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Digital distribution is obviously on the way and there’s some who believe it is already here. But with new games releasing in the non-tangible and many classic games being re-released in downloadable forms, we aren’t only getting rid of the disks. I’m not talking about the packaging, I’m thinking of the manual.






I recently bought Final Fantasy 7 on PSN for the chance to play it on my PSP and because the version I got from a friend didn’t work. The one thing about the game that I was disappointed about was that I wouldn’t have a game manual. You see, I’ve always had a love for game manuals. Whenever I would rent a game I was that guy who would conveniently forget to put the manual back in the box. But would you imagine my surprise when Final Fantasy 7 actually had a digital version of its original manual.


Why do I think that a games manual is so important to have? Well in the first place, every time I play a game that has an awful tutorial I feel that it could have been avoided by simply explaining the games mechanics away in a manual. Also, manuals are just nice. Some times they’re so packed with illustrations that they are almost like mini art books. I’ll thumb threw them at times just looking at the art. I mainly like the things though, because sometimes they really do have useful information that wouldn’t of necessarily fit into any games tutorial.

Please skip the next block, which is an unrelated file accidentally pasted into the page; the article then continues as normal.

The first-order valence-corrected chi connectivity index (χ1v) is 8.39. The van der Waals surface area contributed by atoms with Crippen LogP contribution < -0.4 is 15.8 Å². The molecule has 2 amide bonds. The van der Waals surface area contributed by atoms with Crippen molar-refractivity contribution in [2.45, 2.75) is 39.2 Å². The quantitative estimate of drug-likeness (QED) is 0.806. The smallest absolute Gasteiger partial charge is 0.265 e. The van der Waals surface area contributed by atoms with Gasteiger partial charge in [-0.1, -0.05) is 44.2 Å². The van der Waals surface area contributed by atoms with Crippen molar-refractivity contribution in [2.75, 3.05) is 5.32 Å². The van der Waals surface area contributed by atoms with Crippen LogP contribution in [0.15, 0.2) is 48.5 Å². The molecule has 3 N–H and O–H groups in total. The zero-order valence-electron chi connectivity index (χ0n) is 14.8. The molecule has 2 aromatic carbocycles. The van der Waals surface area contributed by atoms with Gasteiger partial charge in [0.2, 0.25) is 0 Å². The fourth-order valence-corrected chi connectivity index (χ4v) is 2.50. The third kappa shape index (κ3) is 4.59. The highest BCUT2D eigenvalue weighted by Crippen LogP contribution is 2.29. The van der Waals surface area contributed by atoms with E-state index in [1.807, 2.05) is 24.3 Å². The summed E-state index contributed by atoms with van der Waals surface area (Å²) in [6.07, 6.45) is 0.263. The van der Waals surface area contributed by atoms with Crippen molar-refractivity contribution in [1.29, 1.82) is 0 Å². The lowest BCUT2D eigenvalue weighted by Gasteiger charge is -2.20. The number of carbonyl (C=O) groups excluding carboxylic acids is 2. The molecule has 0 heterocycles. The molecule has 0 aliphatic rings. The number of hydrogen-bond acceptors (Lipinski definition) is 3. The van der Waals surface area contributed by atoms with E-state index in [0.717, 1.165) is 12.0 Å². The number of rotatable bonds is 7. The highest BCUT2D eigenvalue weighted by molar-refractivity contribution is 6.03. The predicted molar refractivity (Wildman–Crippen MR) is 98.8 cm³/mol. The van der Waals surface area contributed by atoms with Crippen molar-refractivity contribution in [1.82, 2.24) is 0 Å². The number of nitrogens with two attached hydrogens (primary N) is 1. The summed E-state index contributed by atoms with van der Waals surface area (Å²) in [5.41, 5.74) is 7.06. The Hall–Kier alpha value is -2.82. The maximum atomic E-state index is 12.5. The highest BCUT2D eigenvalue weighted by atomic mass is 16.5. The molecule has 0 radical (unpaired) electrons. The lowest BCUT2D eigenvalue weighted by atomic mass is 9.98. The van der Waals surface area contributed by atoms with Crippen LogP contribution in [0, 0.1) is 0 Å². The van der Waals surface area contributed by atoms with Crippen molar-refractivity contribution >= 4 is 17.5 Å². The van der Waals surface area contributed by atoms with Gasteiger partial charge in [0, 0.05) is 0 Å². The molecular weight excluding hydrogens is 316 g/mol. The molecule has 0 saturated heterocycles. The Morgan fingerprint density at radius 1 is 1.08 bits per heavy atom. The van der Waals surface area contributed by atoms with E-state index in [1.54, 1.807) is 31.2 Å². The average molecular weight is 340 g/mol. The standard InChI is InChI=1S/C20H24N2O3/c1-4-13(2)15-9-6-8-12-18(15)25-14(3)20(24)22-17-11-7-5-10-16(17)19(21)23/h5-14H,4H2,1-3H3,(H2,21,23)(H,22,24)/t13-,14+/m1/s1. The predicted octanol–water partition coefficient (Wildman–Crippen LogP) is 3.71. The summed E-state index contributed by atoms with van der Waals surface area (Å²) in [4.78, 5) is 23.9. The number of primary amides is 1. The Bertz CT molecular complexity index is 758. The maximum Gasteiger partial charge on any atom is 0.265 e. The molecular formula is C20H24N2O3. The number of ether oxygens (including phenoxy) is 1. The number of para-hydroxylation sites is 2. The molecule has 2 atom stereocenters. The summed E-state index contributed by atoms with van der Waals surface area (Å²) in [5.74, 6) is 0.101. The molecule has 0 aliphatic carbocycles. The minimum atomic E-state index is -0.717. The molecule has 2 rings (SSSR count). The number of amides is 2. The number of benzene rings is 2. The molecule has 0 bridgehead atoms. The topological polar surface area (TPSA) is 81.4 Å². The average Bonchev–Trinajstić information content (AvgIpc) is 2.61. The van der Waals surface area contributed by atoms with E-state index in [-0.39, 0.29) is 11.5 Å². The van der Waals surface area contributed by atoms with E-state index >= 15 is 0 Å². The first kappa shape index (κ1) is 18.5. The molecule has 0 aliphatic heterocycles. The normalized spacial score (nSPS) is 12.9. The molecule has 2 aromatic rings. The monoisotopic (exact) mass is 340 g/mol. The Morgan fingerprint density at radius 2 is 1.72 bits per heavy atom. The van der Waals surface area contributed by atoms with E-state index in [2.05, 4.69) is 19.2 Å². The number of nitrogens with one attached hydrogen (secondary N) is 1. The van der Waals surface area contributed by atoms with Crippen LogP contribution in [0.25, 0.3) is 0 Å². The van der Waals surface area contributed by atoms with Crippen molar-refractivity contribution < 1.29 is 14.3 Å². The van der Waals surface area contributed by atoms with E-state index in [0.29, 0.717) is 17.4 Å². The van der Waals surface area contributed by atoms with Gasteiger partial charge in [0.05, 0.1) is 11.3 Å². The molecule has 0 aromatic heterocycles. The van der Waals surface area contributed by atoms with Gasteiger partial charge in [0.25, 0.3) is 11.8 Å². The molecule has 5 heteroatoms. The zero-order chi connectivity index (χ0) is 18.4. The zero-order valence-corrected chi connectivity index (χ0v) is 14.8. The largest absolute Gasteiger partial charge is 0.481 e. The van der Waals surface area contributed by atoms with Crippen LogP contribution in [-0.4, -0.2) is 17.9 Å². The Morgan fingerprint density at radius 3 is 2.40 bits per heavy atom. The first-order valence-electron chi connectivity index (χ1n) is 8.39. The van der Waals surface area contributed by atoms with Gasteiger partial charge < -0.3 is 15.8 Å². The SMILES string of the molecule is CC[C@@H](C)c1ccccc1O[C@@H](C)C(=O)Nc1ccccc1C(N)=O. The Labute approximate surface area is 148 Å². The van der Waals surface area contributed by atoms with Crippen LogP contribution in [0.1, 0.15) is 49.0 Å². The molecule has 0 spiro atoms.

An example of this is the Resident Evil 1 manual. In this booklet one priceless piece of advice always stood out to me, and it kept me from getting my ass chewed to ass-bits by zombies: When you can RUN DON’T SHOOT. Imagine if in the game you faced the first zombie and on the screen the ‘RUN’ popped up. It would be a little weird, wouldn’t it?


Any way, I was glad there was a manual for FF7.


There’s only one other online game that I thought did an online manual pretty well, and that is actually Fat Princess. This game has a very cute, and fun to look at explanation of all the classes.


One of my only real fears of digital distribution is that things like this, digital manuals, aren’t going to catch on. The last thing I want is for them to be left behind, seen as useless, unneeded, and unwanted.

So, am I the only one who cares about game manuals, or does any body else share my fears out there?                                          



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